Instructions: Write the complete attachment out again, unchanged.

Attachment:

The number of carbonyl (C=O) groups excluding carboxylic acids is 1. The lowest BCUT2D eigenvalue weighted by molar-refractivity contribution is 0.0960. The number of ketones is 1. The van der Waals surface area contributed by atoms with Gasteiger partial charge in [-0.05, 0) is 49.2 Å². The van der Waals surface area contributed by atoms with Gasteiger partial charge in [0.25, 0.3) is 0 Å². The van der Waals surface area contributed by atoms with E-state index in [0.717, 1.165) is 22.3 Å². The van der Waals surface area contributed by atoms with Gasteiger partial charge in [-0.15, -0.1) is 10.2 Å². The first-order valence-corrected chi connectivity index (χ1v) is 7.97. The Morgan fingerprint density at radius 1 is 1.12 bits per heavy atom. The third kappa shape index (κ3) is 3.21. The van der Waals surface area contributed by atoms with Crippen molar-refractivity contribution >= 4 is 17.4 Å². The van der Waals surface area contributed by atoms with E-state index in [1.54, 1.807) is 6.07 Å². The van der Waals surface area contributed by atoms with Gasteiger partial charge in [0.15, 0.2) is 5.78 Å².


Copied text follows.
The number of carbonyl (C=O) groups excluding carboxylic acids is 1. The lowest BCUT2D eigenvalue weighted by molar-refractivity contribution is 0.0960. The number of ketones is 1. The van der Waals surface area contributed by atoms with Gasteiger partial charge in [-0.05, 0) is 49.2 Å². The van der Waals surface area contributed by atoms with Gasteiger partial charge in [0.25, 0.3) is 0 Å². The van der Waals surface area contributed by atoms with E-state index in [0.717, 1.165) is 22.3 Å². The van der Waals surface area contributed by atoms with Gasteiger partial charge in [-0.15, -0.1) is 10.2 Å². The first-order valence-corrected chi connectivity index (χ1v) is 7.97. The Morgan fingerprint density at radius 1 is 1.12 bits per heavy atom. The third kappa shape index (κ3) is 3.21. The van der Waals surface area contributed by atoms with Crippen molar-refractivity contribution >= 4 is 17.4 Å². The van der Waals surface area contributed by atoms with E-state index in [1.54, 1.807) is 6.07 Å². The van der Waals surface area contributed by atoms with Gasteiger partial charge in [0.15, 0.2) is 5.78 Å².